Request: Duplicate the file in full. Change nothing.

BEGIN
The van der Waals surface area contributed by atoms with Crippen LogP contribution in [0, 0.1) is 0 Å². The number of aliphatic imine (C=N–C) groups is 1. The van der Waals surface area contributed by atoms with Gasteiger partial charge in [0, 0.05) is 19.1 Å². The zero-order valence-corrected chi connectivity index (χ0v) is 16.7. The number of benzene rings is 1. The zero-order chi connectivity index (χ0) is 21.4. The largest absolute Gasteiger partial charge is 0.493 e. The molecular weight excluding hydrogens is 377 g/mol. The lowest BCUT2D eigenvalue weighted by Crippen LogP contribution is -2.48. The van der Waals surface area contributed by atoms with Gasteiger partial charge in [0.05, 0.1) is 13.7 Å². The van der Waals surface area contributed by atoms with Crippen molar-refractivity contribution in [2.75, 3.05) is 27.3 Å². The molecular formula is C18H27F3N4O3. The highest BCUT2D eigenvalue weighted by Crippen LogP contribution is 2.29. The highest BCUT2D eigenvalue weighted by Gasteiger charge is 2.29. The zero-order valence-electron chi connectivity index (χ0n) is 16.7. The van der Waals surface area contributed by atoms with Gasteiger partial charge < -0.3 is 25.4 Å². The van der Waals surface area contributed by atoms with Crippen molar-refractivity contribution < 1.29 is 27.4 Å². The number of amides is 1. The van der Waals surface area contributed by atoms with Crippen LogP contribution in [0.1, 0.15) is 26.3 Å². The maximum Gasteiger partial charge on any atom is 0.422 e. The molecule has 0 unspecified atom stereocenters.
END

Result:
The van der Waals surface area contributed by atoms with Crippen LogP contribution in [0, 0.1) is 0 Å². The number of aliphatic imine (C=N–C) groups is 1. The van der Waals surface area contributed by atoms with Gasteiger partial charge in [0, 0.05) is 19.1 Å². The zero-order valence-corrected chi connectivity index (χ0v) is 16.7. The number of benzene rings is 1. The zero-order chi connectivity index (χ0) is 21.4. The largest absolute Gasteiger partial charge is 0.493 e. The molecular weight excluding hydrogens is 377 g/mol. The lowest BCUT2D eigenvalue weighted by Crippen LogP contribution is -2.48. The van der Waals surface area contributed by atoms with Gasteiger partial charge in [0.05, 0.1) is 13.7 Å². The van der Waals surface area contributed by atoms with Crippen molar-refractivity contribution in [2.75, 3.05) is 27.3 Å². The molecular formula is C18H27F3N4O3. The highest BCUT2D eigenvalue weighted by Crippen LogP contribution is 2.29. The highest BCUT2D eigenvalue weighted by Gasteiger charge is 2.29. The zero-order valence-electron chi connectivity index (χ0n) is 16.7. The van der Waals surface area contributed by atoms with Gasteiger partial charge < -0.3 is 25.4 Å². The van der Waals surface area contributed by atoms with Crippen molar-refractivity contribution < 1.29 is 27.4 Å². The number of amides is 1. The van der Waals surface area contributed by atoms with Crippen LogP contribution in [0.1, 0.15) is 26.3 Å². The maximum Gasteiger partial charge on any atom is 0.422 e. The molecule has 0 unspecified atom stereocenters.